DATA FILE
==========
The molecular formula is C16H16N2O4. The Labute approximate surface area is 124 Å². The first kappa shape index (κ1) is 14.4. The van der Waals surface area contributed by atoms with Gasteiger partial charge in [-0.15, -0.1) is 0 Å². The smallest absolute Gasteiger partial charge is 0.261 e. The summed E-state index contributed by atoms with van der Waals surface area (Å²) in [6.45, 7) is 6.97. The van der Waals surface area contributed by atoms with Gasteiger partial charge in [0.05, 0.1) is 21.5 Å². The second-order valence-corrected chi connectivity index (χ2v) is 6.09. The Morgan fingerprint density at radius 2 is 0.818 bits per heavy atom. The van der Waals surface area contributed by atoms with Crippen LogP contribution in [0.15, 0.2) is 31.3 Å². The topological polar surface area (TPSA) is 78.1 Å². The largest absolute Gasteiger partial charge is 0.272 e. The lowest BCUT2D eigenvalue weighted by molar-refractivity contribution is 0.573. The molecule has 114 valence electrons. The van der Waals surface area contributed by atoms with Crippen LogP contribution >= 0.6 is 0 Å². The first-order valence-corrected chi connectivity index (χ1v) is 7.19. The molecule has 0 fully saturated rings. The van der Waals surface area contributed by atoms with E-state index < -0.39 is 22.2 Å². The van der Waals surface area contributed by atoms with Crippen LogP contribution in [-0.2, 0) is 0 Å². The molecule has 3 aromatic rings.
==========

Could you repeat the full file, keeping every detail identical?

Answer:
The molecular formula is C16H16N2O4. The Labute approximate surface area is 124 Å². The first kappa shape index (κ1) is 14.4. The van der Waals surface area contributed by atoms with Gasteiger partial charge in [-0.15, -0.1) is 0 Å². The smallest absolute Gasteiger partial charge is 0.261 e. The summed E-state index contributed by atoms with van der Waals surface area (Å²) in [6.45, 7) is 6.97. The van der Waals surface area contributed by atoms with Gasteiger partial charge in [0.05, 0.1) is 21.5 Å². The second-order valence-corrected chi connectivity index (χ2v) is 6.09. The Morgan fingerprint density at radius 2 is 0.818 bits per heavy atom. The van der Waals surface area contributed by atoms with Crippen LogP contribution in [0.15, 0.2) is 31.3 Å². The topological polar surface area (TPSA) is 78.1 Å². The largest absolute Gasteiger partial charge is 0.272 e. The lowest BCUT2D eigenvalue weighted by molar-refractivity contribution is 0.573. The molecule has 114 valence electrons. The van der Waals surface area contributed by atoms with Crippen LogP contribution >= 0.6 is 0 Å². The first-order valence-corrected chi connectivity index (χ1v) is 7.19. The molecule has 0 fully saturated rings. The van der Waals surface area contributed by atoms with E-state index < -0.39 is 22.2 Å². The van der Waals surface area contributed by atoms with Crippen LogP contribution in [-0.2, 0) is 0 Å². The molecule has 3 aromatic rings.